More than 50 guests, from 16 different states toured the RHM (Ron Hutchcraft Ministries) building in Harrison on Friday, Oct. 18.

Hutchcraft was hosting a “Beyond the Status Quo” retreat at Big Cedar Lodge for board members and supporters of the ministry. To celebrate the 20th anniversary of the ministry’s move to the Ozarks, they rented a tour bus and had lunch at the headquarters.

Layne Ragsdale was the Chamber president at the time when the ministry leaders visited the Ozarks to consider the possibility of relocating the ministry.

Ragsdale addressed the group in the parking lot as they took in the view of the headquarters on a gorgeous fall day. “I remember how excited Karen Hutchcraft was about the possibility of moving her family and life’s work back home to Harrison. It was her heart’s desire and icing on her cake.”

“We have no way of knowing the impact this ministry has had on our community — from an eternal perspective,” Ragsdale said. “We do know jobs were created here, and families moved to our community, so it has helped our economy.”

“We know the #howtolife ministry started right here and benefited our high school students first. Now, it’s a world-wide ministry. And your influence and ministry with the Native Americans made an impact on our community, too. We are very glad to have you here, and Happy Anniversary,” Ragsdale said.

Gerald Matheson with PrayHarrison spoke next. “We didn’t intend to move to Harrison. But we stopped by to visit our grandkids, and when it was time to leave, we felt like we were leaving home. So we ended up retiring here and have met some great people who love the Lord. We have a relational type of religion. You get hooked up with God, and He hooks you up with great people. I’m looking forward to RHM hosting one of the monthly unity prayer meetings, so people can learn your heart.”

Boone County Sheriff Mike Moore prayed over the ministry and thanked God for the blessing the ministry was to the County.

Hutchcraft told the group, “When my wife, Karen, inherited some family land, we came to explore the possibility of leaving a floor of an expensive, 100-year-old factory building in New Jersey for the Ozarks. We felt like we could make ministry dollars go further here, and it felt like there was a pillar of cloud and fire came to rest over this property.”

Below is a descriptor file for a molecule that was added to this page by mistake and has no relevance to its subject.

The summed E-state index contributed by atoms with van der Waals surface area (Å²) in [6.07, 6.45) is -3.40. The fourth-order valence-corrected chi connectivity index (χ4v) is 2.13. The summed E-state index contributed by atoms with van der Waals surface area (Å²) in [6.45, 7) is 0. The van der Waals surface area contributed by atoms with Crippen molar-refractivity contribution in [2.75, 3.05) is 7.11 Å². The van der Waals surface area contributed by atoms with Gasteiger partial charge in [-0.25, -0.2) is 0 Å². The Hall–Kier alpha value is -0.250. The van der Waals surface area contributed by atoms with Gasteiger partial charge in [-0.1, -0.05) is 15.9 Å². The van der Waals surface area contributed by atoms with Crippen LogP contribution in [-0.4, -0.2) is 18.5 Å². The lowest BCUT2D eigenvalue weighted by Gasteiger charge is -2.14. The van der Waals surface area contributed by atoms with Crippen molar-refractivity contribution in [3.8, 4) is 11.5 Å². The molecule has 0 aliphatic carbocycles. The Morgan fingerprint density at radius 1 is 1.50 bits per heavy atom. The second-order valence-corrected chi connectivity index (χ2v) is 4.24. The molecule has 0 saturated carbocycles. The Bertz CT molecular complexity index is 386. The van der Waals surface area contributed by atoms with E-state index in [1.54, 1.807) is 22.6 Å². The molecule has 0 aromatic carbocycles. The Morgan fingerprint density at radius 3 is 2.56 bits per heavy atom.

He then introduced “his pastor,” Rob Davis. “Rob, it’s no bargain to have me in your church. I’m traveling so much, I’m hardly ever there. But thank you for being my pastor.”

Davis told the group he had heard Ron on the radio before he moved to Harrison. “That man can say more in five minutes and I wasn’t sure I wanted my church members to know that. I could imagine them thinking, ‘let’s have Ron speak today.’ When I know Ron is going to be there, I think it’s tough to preach. I took off my WWJD (What Would Jesus Do?) bracelet and replaced it with WWRP (What would Ron preach?). To be called your pastor is very humbling for me. I think God moved me here 20 years ago, too, so I could get to know this man.”

Hutchcraft shared stories of the miracles God provided as they looked for property and funds to build. The current property had a dilapidated pole barn which worked as ministry headquarters until construction on the building was completed.

“Karen put old quilts on the wall of the barn to create our makeshift radio studio and we had an extension cord running out the window to the construction trailer, so we could borrow his electricity and record our programs,” Hutchcraft said. “We laughed so much over those early days and what our listeners would think ‘if they could see me now.’”

“When times were tough, we had the attitude, ‘Just another day to trust God.’”

Visit hutchcraft.com to learn more about the ministries headquartered locally. Also read a weekly column authored by Ron on Friday’s, Faith for Life page in the Harrison Daily Times.

 

 

 

 

Donna has written for the HDT for more than 19 years. When off the clock, she enjoys writing for children, teaching piano lessons and being a pastor's wife. The Braymers have three married sons and daughter-in-laws and 9 grandchildren.

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